The central feature of the exhibition will be a single screen film titled The Donkey Field. The artist’s new film weaves a link between an antisemitic attack in 1944 on a young boy on a piece of common land known locally as ‘the donkey field’ and the story of the persecution of Marie and Balthazar in the acclaimed film Au Hasard Balthazar (Robert Bresson, 1966).
The film features a text, based on sections of a memoir of Budapest in the last year of the war, and scenes which re-enact and reframe Bresson’s allegorical story about the scapegoating of innocent subjects. Partly shot on the streets of present-day Budapest, under a regime criticised for its anti-immigrant policies and harsh treatment of refugees, The Donkey Field underlines the relevance of the boy’s story to other, more recent stories of displacement and persecution.
The exhibition also includes several new photographic works that depict landscapes whose pastoral qualities become shadowed by their association with dark episodes of European history. An artist book of The Donkey Field, containing stills from the film, the script and an appendix, with historical details of the events that are alluded to in the film, will be available at the gallery.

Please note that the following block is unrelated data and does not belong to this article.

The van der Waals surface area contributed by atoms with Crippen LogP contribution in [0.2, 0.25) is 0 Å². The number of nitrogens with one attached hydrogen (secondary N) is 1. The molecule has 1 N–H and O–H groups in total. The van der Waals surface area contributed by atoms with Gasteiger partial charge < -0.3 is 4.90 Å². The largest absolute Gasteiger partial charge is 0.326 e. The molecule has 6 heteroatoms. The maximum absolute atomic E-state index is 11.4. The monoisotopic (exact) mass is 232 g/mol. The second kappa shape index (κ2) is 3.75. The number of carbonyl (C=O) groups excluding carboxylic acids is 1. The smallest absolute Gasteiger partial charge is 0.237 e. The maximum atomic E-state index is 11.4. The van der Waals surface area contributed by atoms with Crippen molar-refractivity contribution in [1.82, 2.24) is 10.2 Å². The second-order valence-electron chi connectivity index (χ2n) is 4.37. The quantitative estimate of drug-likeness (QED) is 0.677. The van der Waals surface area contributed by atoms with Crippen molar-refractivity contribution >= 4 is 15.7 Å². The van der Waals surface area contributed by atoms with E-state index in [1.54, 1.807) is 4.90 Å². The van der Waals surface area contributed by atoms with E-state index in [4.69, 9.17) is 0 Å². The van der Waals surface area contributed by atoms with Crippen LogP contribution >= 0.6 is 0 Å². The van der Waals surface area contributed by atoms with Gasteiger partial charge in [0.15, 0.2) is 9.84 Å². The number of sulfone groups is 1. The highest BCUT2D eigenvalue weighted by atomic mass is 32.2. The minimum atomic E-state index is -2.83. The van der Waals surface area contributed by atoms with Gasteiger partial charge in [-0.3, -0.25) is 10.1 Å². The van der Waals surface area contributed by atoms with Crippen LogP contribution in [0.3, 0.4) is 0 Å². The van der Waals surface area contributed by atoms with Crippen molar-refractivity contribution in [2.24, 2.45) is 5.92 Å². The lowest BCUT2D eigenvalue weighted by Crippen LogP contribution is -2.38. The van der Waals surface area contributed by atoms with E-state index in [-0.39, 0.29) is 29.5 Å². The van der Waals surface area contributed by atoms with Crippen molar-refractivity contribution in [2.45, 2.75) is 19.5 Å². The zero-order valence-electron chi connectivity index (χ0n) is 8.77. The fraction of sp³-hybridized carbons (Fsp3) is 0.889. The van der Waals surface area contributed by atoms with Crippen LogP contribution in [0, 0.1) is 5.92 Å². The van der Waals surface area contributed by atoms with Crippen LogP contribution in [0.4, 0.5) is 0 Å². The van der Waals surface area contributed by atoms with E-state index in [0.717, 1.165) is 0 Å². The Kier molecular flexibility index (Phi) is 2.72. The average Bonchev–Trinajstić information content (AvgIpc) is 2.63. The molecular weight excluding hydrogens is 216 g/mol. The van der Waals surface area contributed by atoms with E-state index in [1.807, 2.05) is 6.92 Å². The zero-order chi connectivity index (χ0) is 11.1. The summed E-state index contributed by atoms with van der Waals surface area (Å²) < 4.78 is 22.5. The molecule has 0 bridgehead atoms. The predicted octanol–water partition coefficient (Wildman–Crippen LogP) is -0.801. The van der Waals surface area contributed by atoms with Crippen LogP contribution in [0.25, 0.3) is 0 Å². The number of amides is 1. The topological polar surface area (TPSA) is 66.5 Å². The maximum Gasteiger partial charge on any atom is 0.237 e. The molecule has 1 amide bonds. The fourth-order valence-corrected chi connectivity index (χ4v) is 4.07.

To coincide with the re-opening of its Second World War and Holocaust Galleries, the Imperial War Museum, London will be screening The Donkey Field from 28 to 31 October 2021.
Alongside the exhibition the gallery has commissioned an essay on the work by artist and film writer, Lucy Reynolds.
Sarah Dobai is a London based artist who works with photography, film, publication, and performance. Her recent work has re-enacted and repurposed historical works of cinema or literature, frequently working between image and text, as a means of addressing present day concerns in a historical setting.
The Overcoat (published by Four Corners Book 2015) brought together Nikolai Gogol’s darkly comic novella of 1842 with Sarah Dobai’s large format photography and in the film Hidden in Plain Sight, she reworked passages from Pickpocket. Both works were featured in exhibitions at Or Gallery, Vancouver and L’été Photographique de Lectoure, France (curated by Catsou Roberts). Sarah Dobai’s work has been presented in solo and group exhibitions in national and international galleries and museums including FotoMuseum Antwerp, FotoMuseum Winterthur, Whitstable Biennale, Bristol Museum and Art Gallery, Whitechapel Art Gallery, Or Gallery and Kamloops Art Gallery (British Columbia), Kuandu Museum of Fine Art (Taipe), Kettles Yard (Cambridge) and Artist’s Space (New York). Her work is featured in The Photographic Portrait & Contemporary Photography as Art (both Thames & Hudson), Photographie Contemporaine (Flammarion Press) among other publications.
This exhibition would not be possible without the funding and support from Arts Council England.